4. Overplanning/OverPreparing

Any service member who watches the news more than 10 minutes a day (two thumbs, this guy) is probably a nervous wreck (also, this guy). Grade school shootings, high school shootings, college shootings and pressure cooker bombings abound everyday. I'm sure this makes the civilian population antsy, but a lot of the time, the military teaches us to assuage fear and anxiety by training for it and being prepared for it. This was best said by a Drill Sergeant I once had "The rest of the world might be chaos, but that's no reason not to make your bed in the morning."

After The 2013 Boston Marathon I started having nightmares about being the middle of a terrorist attack. My initial idea was to purchase a full STOMP kit and just haul 8.5kg (18 lbs) around with me where ever I went. I settled on one an a half personal med kits.
Don't Leave Home Without It
And then I marked off every places I can buy tampons in Google maps, because in a really bad shooting incident, tampons can be the difference between wounded and dead. A large box of those things could keep a lot of people alive while the real medical personnel are en route. I'm still a little uncomfortable not having any chest sealers on me at all times and maybe a pair of the crooked scissors that everyone wanted the medics to get for them, but I deal with it.

There's no real problem with this except that I carry around an extra 5-10 pounds of medical supplies with me, and feel completely naked without it and get VERY grouchy when I don't have my kit. If you're anything like me, God forbid someone tell you to cheer up when you don't have an Israeli bandage on you, because. .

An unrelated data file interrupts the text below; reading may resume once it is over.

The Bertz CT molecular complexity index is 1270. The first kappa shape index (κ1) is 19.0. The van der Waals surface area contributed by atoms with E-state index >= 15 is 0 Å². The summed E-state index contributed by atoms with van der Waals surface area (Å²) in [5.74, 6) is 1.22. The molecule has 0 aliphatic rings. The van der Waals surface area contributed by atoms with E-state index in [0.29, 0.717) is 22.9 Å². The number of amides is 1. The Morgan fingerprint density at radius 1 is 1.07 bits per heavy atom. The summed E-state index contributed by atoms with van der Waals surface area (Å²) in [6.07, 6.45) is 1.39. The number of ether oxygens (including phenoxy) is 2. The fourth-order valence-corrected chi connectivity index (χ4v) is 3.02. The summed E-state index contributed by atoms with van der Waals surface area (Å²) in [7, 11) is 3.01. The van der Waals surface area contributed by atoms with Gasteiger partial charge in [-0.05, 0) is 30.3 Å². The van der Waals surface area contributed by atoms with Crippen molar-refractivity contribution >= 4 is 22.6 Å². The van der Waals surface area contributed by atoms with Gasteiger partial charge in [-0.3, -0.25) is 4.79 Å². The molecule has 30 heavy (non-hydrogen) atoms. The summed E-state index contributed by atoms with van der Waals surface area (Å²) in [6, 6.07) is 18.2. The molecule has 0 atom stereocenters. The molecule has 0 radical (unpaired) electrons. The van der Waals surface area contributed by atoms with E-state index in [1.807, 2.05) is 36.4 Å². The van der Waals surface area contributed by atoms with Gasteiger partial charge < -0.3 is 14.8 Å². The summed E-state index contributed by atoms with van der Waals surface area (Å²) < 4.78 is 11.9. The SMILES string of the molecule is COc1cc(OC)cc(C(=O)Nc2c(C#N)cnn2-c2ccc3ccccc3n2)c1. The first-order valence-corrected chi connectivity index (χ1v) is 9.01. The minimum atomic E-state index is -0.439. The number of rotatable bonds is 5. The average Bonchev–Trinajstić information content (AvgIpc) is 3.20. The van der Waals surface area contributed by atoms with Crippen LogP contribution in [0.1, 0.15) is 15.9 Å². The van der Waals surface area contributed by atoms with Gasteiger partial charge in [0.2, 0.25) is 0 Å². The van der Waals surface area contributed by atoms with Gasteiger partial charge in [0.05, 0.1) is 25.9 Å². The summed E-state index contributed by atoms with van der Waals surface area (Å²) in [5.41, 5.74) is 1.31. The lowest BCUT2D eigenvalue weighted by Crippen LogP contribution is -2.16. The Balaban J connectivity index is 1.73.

1. Now you hate being told what to do by someone that doesn't specifically outrank you. 

The military does two things: attract type A personalities and turn people into Type A personalities. If you don't get on band wagon real fast, it's going to hard career for you.

When you get done with all that business, you practically have oppositional defiance disorder or some shit. Everything everyone tells you had better have some hard facts and reasons behind it, otherwise they're just trying to exert power over you that they just don't have in your eyes. It's as though everything everyone says is converted into the bleating of lambs by some wizard's curse.

Everyone knows the rules for the military are "different" and at least once in your life, you're going to have a civilian accuse you of having "no code" because your moral compass doesn't exactly align with theirs. This is REALLY going to piss you off, because you actually do have a value system, and it mostly involves taking care of people who actually would take a bullet for you, not some douche-craft-carrier who appears to take everything he knows about being a man from Barney on How I Met Your Mother.

This? Better than a fake book written by a not real person. 


me said...

I didn't want to laugh this much at a serious topic but did you have to start out with that bear?? I got nothing. (Except a bag of two-ply paper and shame.)

Cory said...

If you have tape, scissors, and any dressings or other stuff with plastic (preferably somewhat thicker then cellophane) packaging, you have a chest seal. We don't carry any sort of specialty devices for chest seals (occlusive dressings) on our ambulances. If we need one (I've never been on a call when we did), we can cut the plastic part of the wrapping for a trauma dressing (which we're probably using anyway) to size and tape down three sides. You can leave the fourth side open to release air, or periodically untape it (if you taped all four sides). I would be inclined to place the inside of the plastic against the wound since it's presumably sterile. Either way, you don't need anything fancy.

I know that's all beside the point of the post, but I figured I'd throw it out there anyway.